President Calderón has been quick in lay responsibility of this tragedy to the Americans, both the authorities that can't (or won't) control the flow of weapons to Mexico, and to the public that refuse to quit the drugs provided by the cartels.
It wasn't the drug-trafficking what killed those 53 people. It was corruption.
The newspapers report a gang was blackmailing the casino owners, demanding 100 thousand pesos a week for 'protection'; the owners refused to pay. But why didn't he turn to the authorities and report the extorsion?
They didn't go to the authorities because the casino was illegal; it lacked the proper permits to operate. In fact, of all the gambling centers and bingos established in Mexico, most of them are not 100% legal, exploiting shady technicalities and the support of dirty judges who grant restraining orders called amparos, a legal immunity shield that makes you untouchable... if you have enough money and the proper connections, that is.
Did the gangsters choose this particular casino by mere chance, or were they 'tipped' about its legal situation, which made it a perfect blackmail opportunity? and if that was the case, who gave them the tip?
The brave firefighters that fought tirelessly to save as many victims as they could were so desperate they ended up making a hole in a wall. The reason? the emergency exits in the building were blocked. And where were the inspectors in charge of ensuring entertainment centers comply with all the safety regulations? fires are not the exclusive result of a terrorist attack after all --something Mexico likes to remember one tragedy at a time.
Not 200 meters away of the attack there were a group of policemen, as can be attested by the video-recordings of the security cameras. Why did they do nothing? why didn't they try to pursue the attackers?
Calderón wants to clean the police forces from the bottom up, while He vows to redouble his efforts to fight the organized crime. The philosopher Santayana wrote:
“Fanaticism consists in redoubling your effort when you have forgotten your aim.”
Calderón has it all wrong. If he were serious about fighting corruption, then he should start from the top to the bottom. He should incarcerate all the corrupt governors that robbed millions of dollars from their state budgets, along with all the dirty judges who have supported criminals and let them walk free. And let's not forget all the union leaders that use their position as a means to syphon out obscene amounts of money to their personal bank accounts, while they leave their union members without pension after a lifetime of work.
He should do all this, yet he won't. And the reason is simple: he wouldn't have become president in the first place, if it weren't for the help of those people.
Meanwhile he'll keep playing Russian roulette with our lives. And why wouldn't he? no matter the outcome, the house always wins.
A recent discussion held this week at Cryptomundo made think about some of the aspects I dislike the most about the 'skeptical' movement, and people who like to use that term but are in reality as fanatic in their denial as the true believers are in their blind faith.
You see, it's not only the problem that 'skeptics' claim the onus is always on the side of the ufologist/cryptozoologist/ghost-hunter/whathaveyou, even if they never bother to give solid arguments to sustain their refusal to merely entertain the possibility of something truly anomalous, no matter the amount of evidence gathered to support a particular case. What good is evidence --from the Latin word evidentia, implying it's clear and for all to see-- if you don't have the disposition to even look at it with an open mind?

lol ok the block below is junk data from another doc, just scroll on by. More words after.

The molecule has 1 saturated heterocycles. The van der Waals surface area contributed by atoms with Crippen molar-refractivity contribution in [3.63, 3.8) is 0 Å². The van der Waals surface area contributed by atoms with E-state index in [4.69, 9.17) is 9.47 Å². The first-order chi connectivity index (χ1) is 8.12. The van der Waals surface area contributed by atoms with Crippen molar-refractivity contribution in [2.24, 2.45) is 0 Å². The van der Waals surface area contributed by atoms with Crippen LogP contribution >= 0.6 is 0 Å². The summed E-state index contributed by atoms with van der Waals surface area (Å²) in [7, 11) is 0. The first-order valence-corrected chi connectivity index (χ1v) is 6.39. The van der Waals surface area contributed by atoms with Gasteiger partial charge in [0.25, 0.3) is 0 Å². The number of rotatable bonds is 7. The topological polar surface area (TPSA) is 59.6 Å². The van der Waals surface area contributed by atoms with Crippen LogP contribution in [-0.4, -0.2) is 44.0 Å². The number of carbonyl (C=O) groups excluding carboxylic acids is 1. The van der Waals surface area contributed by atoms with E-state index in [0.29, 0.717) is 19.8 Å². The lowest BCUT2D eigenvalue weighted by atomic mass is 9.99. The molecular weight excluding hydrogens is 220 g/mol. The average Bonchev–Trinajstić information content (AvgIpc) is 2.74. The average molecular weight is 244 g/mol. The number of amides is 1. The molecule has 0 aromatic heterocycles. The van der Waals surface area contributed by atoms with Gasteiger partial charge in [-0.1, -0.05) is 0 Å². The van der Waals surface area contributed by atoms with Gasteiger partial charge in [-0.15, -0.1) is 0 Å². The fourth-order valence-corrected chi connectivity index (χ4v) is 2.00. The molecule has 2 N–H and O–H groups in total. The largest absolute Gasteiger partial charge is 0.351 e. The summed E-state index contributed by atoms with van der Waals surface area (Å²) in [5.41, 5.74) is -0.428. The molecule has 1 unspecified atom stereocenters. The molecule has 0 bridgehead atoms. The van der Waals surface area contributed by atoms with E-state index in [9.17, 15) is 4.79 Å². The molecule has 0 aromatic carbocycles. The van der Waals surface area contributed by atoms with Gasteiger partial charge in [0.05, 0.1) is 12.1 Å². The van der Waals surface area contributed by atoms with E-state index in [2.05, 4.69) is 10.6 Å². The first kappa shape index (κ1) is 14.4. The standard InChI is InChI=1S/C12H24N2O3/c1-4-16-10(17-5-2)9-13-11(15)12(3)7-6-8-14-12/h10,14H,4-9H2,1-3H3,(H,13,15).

How many of you have fantasized with your favorite skeptic being the actual witness of a UFO landing, a Bigfoot encounter, or a ghost apparition? how many of you have wished them to be on the other side of the experience for a change?
Well, I've got news for you: it wouldn't matter anyway.
Even if something truly anomalous would happen to them, not only would they find plenty of 'resons' to doubt their own subjective experience --Michael Shermer is very fond of saying that trained observers are just as bad as regular Joes when it comes to interpret the things registered by their crappy mammalian optical nerves (think about that next time you take a flight trip) in order to easily dismiss the evidence presented by researches like Leslie Kean without breaking a sweat-- chances are they would probably not register it into their conscious memories anyway!
Either that, or it would be swepped away into their mental 'meh' cabinet file, the same place most folks keep their weird anecdotes so they can focus instead on their day-to-day problems.
When thinking about this, I remembered the ending of the movie The Perfume [spoiler alert] and how Jean-Baptiste Grenouille manages to escape his public execution by exposing the mob to his magic perfume, causing a wonderful massive orgy right in the middle of the town's square:
After the sated peasants come to their senses and quickly gather their clothes, the narrator tells how instead of agreeing never again to discuss their forbidden debauchery, they simply erase it from their memory as if it had never happened. This, I think, is a great allegory of how the human mind usually deals with extraordinary experiences, as a control mechanism that permits a person to keep a preferred belief system even at the face of something that challenges it.